Owner Optimism On The Rise

41% Believe Economy Headed In Right Direction

Small Business OptimismWhile doubts persist, small business owners are growing more optimistic about the direction of the U.S. economy. That’s according to Union Bank N.A.’s just-released Small Business Economic Survey, an annual analysis that also identified positive trends in owners’ hiring plans and hours-worked.

Overall, 41% of small business owners believe the national economy is headed in the right direction, up 10 percentage points from last year and 16 percentage points from 2012. The results echo those in the ad specialty market specifically, where the Counselor Confidence Index – an exclusive measure of distributor outlooks on their business and the industry overall – recently reached its highest point since the metric was introduced more than a year ago.

"These results reflect the optimism we've seen among small business owners as they continue to generate new business and expand, but with an eye toward restraint given past economic challenges," said Todd Hollander, Union Bank’s executive vice president.

Despite a four percentage-point rise in layoffs last year, most survey respondents intend to maintain the same staffing and capital expenditures in 2014, with more businesses (26%, up 3 points) planning to hoist capital spending and fewer companies (6%, down 2 points) anticipating layoffs. Of the 15% of respondents that indicated they plan to add staffers, nearly 70% said they will hire full-timers – up 14% from 2013.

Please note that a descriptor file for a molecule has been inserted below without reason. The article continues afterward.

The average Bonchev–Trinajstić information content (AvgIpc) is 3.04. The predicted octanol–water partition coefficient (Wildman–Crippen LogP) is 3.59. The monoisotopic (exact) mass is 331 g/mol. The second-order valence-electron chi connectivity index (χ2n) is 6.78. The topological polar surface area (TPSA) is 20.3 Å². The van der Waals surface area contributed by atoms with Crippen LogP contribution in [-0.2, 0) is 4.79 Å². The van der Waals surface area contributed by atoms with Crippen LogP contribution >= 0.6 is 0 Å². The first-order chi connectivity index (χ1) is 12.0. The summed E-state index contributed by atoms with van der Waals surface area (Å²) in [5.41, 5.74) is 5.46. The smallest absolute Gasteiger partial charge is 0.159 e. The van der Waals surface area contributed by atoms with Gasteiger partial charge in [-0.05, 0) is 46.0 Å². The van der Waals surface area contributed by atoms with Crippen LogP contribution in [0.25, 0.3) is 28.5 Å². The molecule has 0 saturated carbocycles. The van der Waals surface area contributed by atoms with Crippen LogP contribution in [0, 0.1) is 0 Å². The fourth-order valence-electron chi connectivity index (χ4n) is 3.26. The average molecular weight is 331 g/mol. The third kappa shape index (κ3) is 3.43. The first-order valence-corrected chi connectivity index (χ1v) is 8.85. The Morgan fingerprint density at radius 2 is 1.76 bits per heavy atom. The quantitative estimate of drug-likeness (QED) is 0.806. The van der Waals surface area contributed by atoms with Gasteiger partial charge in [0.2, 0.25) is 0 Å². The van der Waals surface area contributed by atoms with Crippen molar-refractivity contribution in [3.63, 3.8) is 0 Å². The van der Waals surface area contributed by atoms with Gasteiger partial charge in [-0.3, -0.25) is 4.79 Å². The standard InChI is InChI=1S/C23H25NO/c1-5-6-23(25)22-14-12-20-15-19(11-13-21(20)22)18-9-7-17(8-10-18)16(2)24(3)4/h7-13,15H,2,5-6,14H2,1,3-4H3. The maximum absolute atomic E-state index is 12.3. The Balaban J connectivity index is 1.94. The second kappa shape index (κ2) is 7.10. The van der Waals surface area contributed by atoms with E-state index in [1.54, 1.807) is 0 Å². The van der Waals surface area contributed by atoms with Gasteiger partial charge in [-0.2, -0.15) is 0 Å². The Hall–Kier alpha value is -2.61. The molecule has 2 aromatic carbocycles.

The rise in the number of respondents planning to hire full-time staff coincides with another part of the survey that found that more owners (55%, up 11 points) worked longer hours in 2013 due to increased business. “Small business owners,” says Hollander, “are working harder than ever.”

Based on responses from 500 businesses, the survey additionally found that more (29%, up 11 points) certified women, minority and veteran-owned businesses plan to bolster staff levels in 2014. About 28% of such businesses reported benefitting from the Small Business Jobs Act in 2013, and were more likely to apply for a loan or access to credit last year than non-certified businesses. "These findings reflect the interest we are seeing among more multicultural businesses to apply for loans, and this is a good indication that diverse business owners are optimistic about the future," said Frank Robinson, Union Bank’s senior vice president and public affairs manager.